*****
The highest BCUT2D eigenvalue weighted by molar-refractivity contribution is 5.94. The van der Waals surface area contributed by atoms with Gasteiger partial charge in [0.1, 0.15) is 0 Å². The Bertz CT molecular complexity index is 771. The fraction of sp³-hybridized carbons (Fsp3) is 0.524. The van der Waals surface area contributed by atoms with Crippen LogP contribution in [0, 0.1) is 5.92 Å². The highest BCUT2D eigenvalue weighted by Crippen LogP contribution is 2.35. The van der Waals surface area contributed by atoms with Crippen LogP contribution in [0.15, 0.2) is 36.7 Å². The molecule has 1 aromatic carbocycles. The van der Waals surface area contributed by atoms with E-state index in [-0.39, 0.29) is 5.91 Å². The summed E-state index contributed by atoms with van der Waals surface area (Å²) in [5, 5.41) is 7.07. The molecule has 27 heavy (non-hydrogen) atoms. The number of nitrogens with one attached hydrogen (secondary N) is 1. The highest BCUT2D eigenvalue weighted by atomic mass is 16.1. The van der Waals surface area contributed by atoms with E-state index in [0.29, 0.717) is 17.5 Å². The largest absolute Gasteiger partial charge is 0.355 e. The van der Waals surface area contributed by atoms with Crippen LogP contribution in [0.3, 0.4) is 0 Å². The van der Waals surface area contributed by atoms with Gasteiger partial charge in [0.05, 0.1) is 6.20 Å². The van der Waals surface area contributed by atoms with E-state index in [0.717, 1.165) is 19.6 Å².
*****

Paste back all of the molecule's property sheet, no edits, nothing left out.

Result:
The highest BCUT2D eigenvalue weighted by molar-refractivity contribution is 5.94. The van der Waals surface area contributed by atoms with Gasteiger partial charge in [0.1, 0.15) is 0 Å². The Bertz CT molecular complexity index is 771. The fraction of sp³-hybridized carbons (Fsp3) is 0.524. The van der Waals surface area contributed by atoms with Crippen LogP contribution in [0, 0.1) is 5.92 Å². The highest BCUT2D eigenvalue weighted by Crippen LogP contribution is 2.35. The van der Waals surface area contributed by atoms with Crippen LogP contribution in [0.15, 0.2) is 36.7 Å². The molecule has 1 aromatic carbocycles. The van der Waals surface area contributed by atoms with E-state index in [-0.39, 0.29) is 5.91 Å². The summed E-state index contributed by atoms with van der Waals surface area (Å²) in [5, 5.41) is 7.07. The molecule has 27 heavy (non-hydrogen) atoms. The number of nitrogens with one attached hydrogen (secondary N) is 1. The highest BCUT2D eigenvalue weighted by atomic mass is 16.1. The van der Waals surface area contributed by atoms with E-state index in [0.29, 0.717) is 17.5 Å². The largest absolute Gasteiger partial charge is 0.355 e. The van der Waals surface area contributed by atoms with Crippen LogP contribution in [0.3, 0.4) is 0 Å². The van der Waals surface area contributed by atoms with Gasteiger partial charge in [0.05, 0.1) is 6.20 Å². The van der Waals surface area contributed by atoms with E-state index in [0.717, 1.165) is 19.6 Å².